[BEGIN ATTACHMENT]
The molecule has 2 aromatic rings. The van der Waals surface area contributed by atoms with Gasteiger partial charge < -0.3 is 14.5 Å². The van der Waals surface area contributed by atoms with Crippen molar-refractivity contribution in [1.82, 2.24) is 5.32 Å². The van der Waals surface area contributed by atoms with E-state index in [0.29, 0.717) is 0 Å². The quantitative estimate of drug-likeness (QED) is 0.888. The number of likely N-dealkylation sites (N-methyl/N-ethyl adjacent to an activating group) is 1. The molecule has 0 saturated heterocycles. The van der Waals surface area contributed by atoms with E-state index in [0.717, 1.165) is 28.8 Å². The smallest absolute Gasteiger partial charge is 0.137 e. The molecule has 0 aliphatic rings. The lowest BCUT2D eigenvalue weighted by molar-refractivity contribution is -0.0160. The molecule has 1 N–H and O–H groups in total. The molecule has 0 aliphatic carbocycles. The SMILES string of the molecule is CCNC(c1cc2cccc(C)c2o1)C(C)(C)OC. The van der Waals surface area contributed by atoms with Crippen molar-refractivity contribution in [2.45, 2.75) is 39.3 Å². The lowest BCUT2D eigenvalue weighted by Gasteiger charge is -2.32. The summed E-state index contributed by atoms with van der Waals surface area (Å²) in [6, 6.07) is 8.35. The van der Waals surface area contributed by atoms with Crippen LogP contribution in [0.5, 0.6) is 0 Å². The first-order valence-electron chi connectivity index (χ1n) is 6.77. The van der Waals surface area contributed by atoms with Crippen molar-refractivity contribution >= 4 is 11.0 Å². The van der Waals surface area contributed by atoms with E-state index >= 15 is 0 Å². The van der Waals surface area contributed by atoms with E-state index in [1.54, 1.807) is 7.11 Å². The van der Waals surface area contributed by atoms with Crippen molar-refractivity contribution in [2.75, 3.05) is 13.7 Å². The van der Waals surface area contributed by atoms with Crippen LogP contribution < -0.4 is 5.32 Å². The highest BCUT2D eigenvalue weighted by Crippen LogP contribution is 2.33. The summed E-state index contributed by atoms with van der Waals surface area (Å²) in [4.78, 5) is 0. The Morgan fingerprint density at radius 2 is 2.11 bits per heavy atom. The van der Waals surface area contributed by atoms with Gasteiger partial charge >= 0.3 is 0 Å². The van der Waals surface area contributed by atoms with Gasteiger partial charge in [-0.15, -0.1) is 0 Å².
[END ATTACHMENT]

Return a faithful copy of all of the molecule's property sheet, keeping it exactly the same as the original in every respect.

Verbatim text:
The molecule has 2 aromatic rings. The van der Waals surface area contributed by atoms with Gasteiger partial charge < -0.3 is 14.5 Å². The van der Waals surface area contributed by atoms with Crippen molar-refractivity contribution in [1.82, 2.24) is 5.32 Å². The van der Waals surface area contributed by atoms with E-state index in [0.29, 0.717) is 0 Å². The quantitative estimate of drug-likeness (QED) is 0.888. The number of likely N-dealkylation sites (N-methyl/N-ethyl adjacent to an activating group) is 1. The molecule has 0 saturated heterocycles. The van der Waals surface area contributed by atoms with E-state index in [0.717, 1.165) is 28.8 Å². The smallest absolute Gasteiger partial charge is 0.137 e. The molecule has 0 aliphatic rings. The lowest BCUT2D eigenvalue weighted by molar-refractivity contribution is -0.0160. The molecule has 1 N–H and O–H groups in total. The molecule has 0 aliphatic carbocycles. The SMILES string of the molecule is CCNC(c1cc2cccc(C)c2o1)C(C)(C)OC. The van der Waals surface area contributed by atoms with Crippen molar-refractivity contribution in [2.45, 2.75) is 39.3 Å². The lowest BCUT2D eigenvalue weighted by Gasteiger charge is -2.32. The summed E-state index contributed by atoms with van der Waals surface area (Å²) in [6, 6.07) is 8.35. The van der Waals surface area contributed by atoms with Crippen LogP contribution in [0.5, 0.6) is 0 Å². The first-order valence-electron chi connectivity index (χ1n) is 6.77. The van der Waals surface area contributed by atoms with Crippen molar-refractivity contribution >= 4 is 11.0 Å². The van der Waals surface area contributed by atoms with E-state index >= 15 is 0 Å². The van der Waals surface area contributed by atoms with E-state index in [1.54, 1.807) is 7.11 Å². The van der Waals surface area contributed by atoms with Crippen molar-refractivity contribution in [2.75, 3.05) is 13.7 Å². The van der Waals surface area contributed by atoms with Crippen LogP contribution < -0.4 is 5.32 Å². The highest BCUT2D eigenvalue weighted by Crippen LogP contribution is 2.33. The summed E-state index contributed by atoms with van der Waals surface area (Å²) in [4.78, 5) is 0. The Morgan fingerprint density at radius 2 is 2.11 bits per heavy atom. The van der Waals surface area contributed by atoms with Gasteiger partial charge >= 0.3 is 0 Å². The van der Waals surface area contributed by atoms with Gasteiger partial charge in [-0.15, -0.1) is 0 Å².